In Re Marriage of Kerber

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433 N.W.2d 53 (1988)

In re the MARRIAGE OF Christopher William KERBER and Christy Jean Kerber. Upon the Petition of Christopher William Kerber, Petitioner-Appellant, And Concerning Christy Jean Kerber, Respondent-Appellee.

No. 87-1780.

Court of Appeals of Iowa.

September 28, 1988.

*54 Patrick F. Curran of Vinyard & Curran, Ottumwa, for petitioner-appellant.

Garold F. Heslinga of Heslinga, Heslinga, Dixon & Grotewold, Oskaloosa, for respondent-appellee.

Considered by OXBERGER, C.J., and DONIELSON and SCHLEGEL, JJ.

OXBERGER, Chief Judge.

Christopher Kerber appeals two provisions of a dissolution decree: first, the trial court's denial of overnight visitation privileges with the parties' two-year-old son until he reaches age six; and, second, the trial court's award to the wife of claiming the child as an income tax deduction. Our review is de novo. We affirm the trial court's ruling as modified below.

Christopher and Christy Kerber were married in 1984. They are the parents of one child, Eric. Eric was born in November of 1985. Christopher and Christy were separated in July 1987 at which time Eric remained with his mother. An order for temporary visitation was filed August 11, 1987, which allowed Christopher overnight visitation every other weekend. On December 8, 1987, the dissolution decree in this matter denied Christopher further overnight visitation until Eric reaches age six. The decree provided for visitation to be limited to alternate Sunday afternoons between 3:00 and 6:00 o'clock. Further, it provided that Eric would visit his father during alternating major holidays. Holiday visitation would be from 9:00 a.m. to 6:00 p.m. on the holiday itself. The decree also allowed Christy to claim Eric as an income tax deduction.


Liberal visitation rights are in the best interest of the child. In re Marriage of Muell, 408 N.W.2d 774, 777 (Iowa App. 1987). The court shall order liberal visitation rights, where appropriate, which will assure the child the opportunity for the maximum continuing physical and emotional contact with both parents. Iowa Code § 598.41(1) (1987).

The trial court said:

The father is entitled to a close association with his son. This must, however, be moderated by Eric's age. Eric is now just two years old. The parties have been separated since July. A child that young has a very short memory. Eric and his father are now virtual strangers.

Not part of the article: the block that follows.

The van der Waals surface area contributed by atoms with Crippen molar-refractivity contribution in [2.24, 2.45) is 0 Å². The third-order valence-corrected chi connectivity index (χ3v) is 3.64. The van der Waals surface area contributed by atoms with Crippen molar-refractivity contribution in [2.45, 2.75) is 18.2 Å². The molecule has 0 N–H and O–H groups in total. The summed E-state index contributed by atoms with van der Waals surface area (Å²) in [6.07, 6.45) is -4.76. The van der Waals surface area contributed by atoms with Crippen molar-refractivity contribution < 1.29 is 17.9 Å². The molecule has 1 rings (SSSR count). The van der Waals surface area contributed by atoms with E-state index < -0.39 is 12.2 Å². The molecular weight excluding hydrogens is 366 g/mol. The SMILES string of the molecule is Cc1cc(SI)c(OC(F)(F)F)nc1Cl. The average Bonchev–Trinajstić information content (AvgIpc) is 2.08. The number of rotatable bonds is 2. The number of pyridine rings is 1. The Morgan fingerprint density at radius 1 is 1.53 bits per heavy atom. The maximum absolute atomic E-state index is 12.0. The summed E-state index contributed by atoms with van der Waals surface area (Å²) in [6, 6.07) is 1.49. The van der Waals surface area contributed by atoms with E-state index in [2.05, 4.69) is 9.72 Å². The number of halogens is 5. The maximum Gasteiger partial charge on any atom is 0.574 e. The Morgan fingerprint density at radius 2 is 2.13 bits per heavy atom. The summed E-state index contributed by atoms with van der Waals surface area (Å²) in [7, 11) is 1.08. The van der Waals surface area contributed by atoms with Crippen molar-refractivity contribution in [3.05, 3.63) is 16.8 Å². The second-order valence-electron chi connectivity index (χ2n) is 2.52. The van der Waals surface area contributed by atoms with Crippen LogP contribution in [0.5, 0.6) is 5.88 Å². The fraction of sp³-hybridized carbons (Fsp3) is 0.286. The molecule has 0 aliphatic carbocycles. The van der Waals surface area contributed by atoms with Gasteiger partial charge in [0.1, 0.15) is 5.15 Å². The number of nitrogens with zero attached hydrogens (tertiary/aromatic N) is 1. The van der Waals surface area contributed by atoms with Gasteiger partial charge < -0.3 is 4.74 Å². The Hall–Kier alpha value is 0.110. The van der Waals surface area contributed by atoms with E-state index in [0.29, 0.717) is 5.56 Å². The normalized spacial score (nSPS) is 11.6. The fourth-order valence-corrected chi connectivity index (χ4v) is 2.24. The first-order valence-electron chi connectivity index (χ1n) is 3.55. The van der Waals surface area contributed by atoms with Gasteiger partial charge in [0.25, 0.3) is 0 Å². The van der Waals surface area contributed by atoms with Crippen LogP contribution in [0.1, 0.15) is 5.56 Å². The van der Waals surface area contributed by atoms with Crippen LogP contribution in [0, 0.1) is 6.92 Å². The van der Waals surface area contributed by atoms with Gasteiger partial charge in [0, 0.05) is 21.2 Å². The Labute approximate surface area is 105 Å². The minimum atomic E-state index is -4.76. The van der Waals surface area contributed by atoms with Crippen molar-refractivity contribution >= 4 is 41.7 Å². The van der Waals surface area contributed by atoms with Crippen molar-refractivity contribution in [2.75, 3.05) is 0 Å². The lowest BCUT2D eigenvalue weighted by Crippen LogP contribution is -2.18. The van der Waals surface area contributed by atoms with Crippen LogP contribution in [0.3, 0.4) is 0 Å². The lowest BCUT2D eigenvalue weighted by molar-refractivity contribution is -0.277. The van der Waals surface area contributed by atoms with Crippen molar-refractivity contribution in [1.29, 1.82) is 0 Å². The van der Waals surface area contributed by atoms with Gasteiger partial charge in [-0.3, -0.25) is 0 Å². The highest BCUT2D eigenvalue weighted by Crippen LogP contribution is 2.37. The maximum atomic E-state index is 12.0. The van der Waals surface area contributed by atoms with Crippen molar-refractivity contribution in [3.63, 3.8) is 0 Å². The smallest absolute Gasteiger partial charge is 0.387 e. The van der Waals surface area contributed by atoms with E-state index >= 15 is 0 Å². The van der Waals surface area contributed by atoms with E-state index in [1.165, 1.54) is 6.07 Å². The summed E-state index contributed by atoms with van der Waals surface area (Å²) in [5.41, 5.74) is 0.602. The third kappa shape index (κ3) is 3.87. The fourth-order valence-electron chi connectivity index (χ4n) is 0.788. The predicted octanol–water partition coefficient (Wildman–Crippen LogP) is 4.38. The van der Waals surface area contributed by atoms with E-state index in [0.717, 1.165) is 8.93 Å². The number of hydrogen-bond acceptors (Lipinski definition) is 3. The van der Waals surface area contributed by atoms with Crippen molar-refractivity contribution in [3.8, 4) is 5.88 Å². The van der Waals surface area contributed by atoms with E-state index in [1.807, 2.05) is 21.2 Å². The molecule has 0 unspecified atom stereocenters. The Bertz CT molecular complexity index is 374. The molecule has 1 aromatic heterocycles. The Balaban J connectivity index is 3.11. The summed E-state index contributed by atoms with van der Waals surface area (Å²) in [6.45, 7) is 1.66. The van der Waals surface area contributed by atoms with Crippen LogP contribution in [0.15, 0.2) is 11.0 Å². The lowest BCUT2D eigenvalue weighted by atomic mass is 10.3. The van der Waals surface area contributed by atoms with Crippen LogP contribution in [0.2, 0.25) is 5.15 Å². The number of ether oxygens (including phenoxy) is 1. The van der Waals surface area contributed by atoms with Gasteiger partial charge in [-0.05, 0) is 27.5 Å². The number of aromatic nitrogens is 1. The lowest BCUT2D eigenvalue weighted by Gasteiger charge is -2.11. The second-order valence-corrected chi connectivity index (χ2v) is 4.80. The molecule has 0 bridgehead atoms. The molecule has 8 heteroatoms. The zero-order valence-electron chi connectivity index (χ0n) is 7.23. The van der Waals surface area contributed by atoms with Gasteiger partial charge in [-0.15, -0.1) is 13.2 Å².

We find nothing in the record to indicate that overnight visitation with Christopher has or would pose any problem. We do not believe that the child's age of two alone is a factor that limits parental visitation to daytime hours. We assume the father will use good judgment in establishing a relationship with Eric so that the overnight visitation will not be frightening to Eric.

We modify the decree to provide Christopher with visitation rights with Eric every other weekend beginning immediately. Visitation shall be Saturday at 10:00 a.m. until Sunday at 6:00 p.m. We further provide that the scheduled six-week summer visitation provided by the trial court shall begin in the summer of 1989. Except as modified, the trial court's decree is affirmed.


The trial court awarded Christy, the custodial parent, the income tax exemption for Eric. The general rule is that the custodial parent is allowed to claim the exemption. I.R.C. § 152(e)(1) (1988). The custodial parent is treated as having furnished over half of the child's support. Id.

*55 There are three exceptions to the rule that a custodial parent is entitled to the dependency exemption: (1) when there is a multiple support agreement that allows the child to be claimed as a dependent by a taxpayer other than the custodial parent; (2) when the custodial parent releases his or her right to the child's dependency exemption to the noncustodial parent by executing IRS Form 8332; and (3) when a pre-1985 divorce decree or separation agreement between the parents grants the exemption to the noncustodial parent and the noncustodial parent provides at least $600 for the support of the support of the child for the year in question. I.R.C. § 152(e)(2), (3) and (4) (1988). The second exception, a release of the exemption by IRS written form, is the only exception which is possibly applicable in this instance. However, we do not find that Christy has signed an IRS form releasing the exemption to Christopher. Further, Christopher has not requested that Christy sign such a release, nor has he requested the court to order her to sign the release. We affirm the award of the exemption to Christy.

Each party will pay his or her own attorney's fees. Costs are taxed to the appellant.